By a safeguarding team manager
One Monday a few months ago, I said to my (ever supportive!) partner: “I think something’s awaiting me today, I’ve just got a feeling. They’re coming today.”
He kindly reminded me: “You’ve said that every Monday morning for the last six months.” But on that Monday, I was right (it only took six months of Monday morning “feelings” to hit the jackpot!).
At about 10:30am, I messaged the manager of one of the assessment teams to ask if she thought a particular family’s situation would progress to a child protection conference and for a quick chat about allocation. These are the kind of messages I send every five weeks when my team are due to ‘intake’ new referrals and start our work with new families. Her response:
We’ve had the call.”
Within minutes, I had an email from my manager asking what annual leave I had booked over the next three weeks. A few minutes later came another email with a spreadsheet full of key performance indicator data across the teams and asking us to sort “ASAP”.
Family members of mine worked in settings where Ofsted inspected. I was pretty attentive at school and noticed when someone new was in the classroom and the teacher was just that little bit nervous. I worked in a children’s home for a short while and had two Ofsted inspections in that time. I’ve been a school governor and fed in to Ofsted inspections in that format too. So, Ofsted inspections are not alien to me.
But being the manager of a safeguarding team during Ofsted… none of the above prepares you for that!
Most of my friends are not social workers and they’re always surprised to hear social care is inspected by Ofsted. I got messages like: “Don’t they go in to schools?” And: “Ah, at least it’ll be over in a week.£ I got a bit sick of texting the words: “They’re here for three weeks”; “No, that’s normal” and “Yes, it is a long time isn’t it?!” to well-meaning friends!
Week one: ‘I looked at everything on the file’
Ofsted didn’t actually come in to our offices during the first week of the inspection. I wouldn’t say that stopped it being busy though! There was a big drive for data and information to be provided.
We, as team managers, were sent the Annex A data, the detailed anonymised dataset required by Ofsted. It lists all children in contact with the local authority through early help, child in need, child protection, the care, care leavers and being placed for adoption; and details of all events such as referrals, assessments, strategy discussions, last conference, review or visit etc.
We were asked to correct any errors and give a rationale for any discrepancies in the data, for example where procedures and timescales had not been followed for a valid or justified reason. This often meant explaining that we had not visited a family because they were isolating having tested positive for Covid.
Later that week, we were notified which cases Ofsted had chosen to look at. These were children whose files had been the subject of an internal audit in the last six months.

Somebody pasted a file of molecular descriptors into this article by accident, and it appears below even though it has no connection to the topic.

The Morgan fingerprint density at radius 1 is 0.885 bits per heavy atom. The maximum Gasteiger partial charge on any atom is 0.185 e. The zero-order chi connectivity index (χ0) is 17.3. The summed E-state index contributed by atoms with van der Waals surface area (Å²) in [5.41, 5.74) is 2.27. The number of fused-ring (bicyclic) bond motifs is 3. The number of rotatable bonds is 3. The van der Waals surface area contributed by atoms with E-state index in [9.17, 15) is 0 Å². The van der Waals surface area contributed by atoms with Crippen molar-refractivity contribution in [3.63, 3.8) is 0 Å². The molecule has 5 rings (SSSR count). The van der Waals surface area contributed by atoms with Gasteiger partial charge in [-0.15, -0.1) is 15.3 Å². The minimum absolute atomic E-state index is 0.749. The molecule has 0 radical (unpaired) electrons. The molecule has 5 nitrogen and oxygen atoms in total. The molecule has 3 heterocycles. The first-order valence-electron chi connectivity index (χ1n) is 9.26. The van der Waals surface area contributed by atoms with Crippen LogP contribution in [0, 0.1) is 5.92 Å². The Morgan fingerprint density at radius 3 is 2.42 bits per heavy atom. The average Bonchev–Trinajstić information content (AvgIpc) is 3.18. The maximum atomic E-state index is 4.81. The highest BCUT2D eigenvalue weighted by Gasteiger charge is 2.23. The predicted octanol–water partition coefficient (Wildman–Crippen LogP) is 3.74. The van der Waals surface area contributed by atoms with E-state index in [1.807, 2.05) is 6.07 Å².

One child that my team worked with was selected. The social worker and I spent half an hour looking through everything on the file, talking about the best practice on the file and what the audit (two months previously) had mentioned and how we had responded to the suggestions made. The audit had graded the file as ‘good’ and I agreed with this judgment.
There had been a few actions from the audit, one of which the social worker had not completed but was able to that day. She also had some direct work which she had not had chance to scan on to the child’s file but did so the following day. We both felt really prepared for Ofsted looking at the child’s file and ready for the social worker to be interviewed.
Week two: the inspectors arrive!
Now the inspectors were on site! We were told they would be wearing brightly coloured lanyards – which would mean they could be identified if you passed them in a corridor or stood next to them in the queue to buy coffee!
The inspectors started in our multi-agency safeguarding hub – the ‘front door’ of children’s social care – and then worked through the system, following the journey of a child.
On day three of week two, they met with two social workers from the safeguarding team I manage, with the meetings taking place at the same time.
The social workers were not given any hint as to what would be discussed, just an instruction to bring their laptops and that the meeting would be one hour.”
The title of the meeting was ‘case sampling’ and from the feedback from the two social workers, that’s exactly what happened. Both social workers were asked if there was a case they wanted to show the inspector. In one, the inspector asked specifically:“Have you worked with a child where there has been a recent section 47 investigation and progress to child protection involvement?” For the other social worker, they were given freedom to pick whichever case they wished.
Both social workers were asked about supervision, how regularly it happened and whether it was useful to them.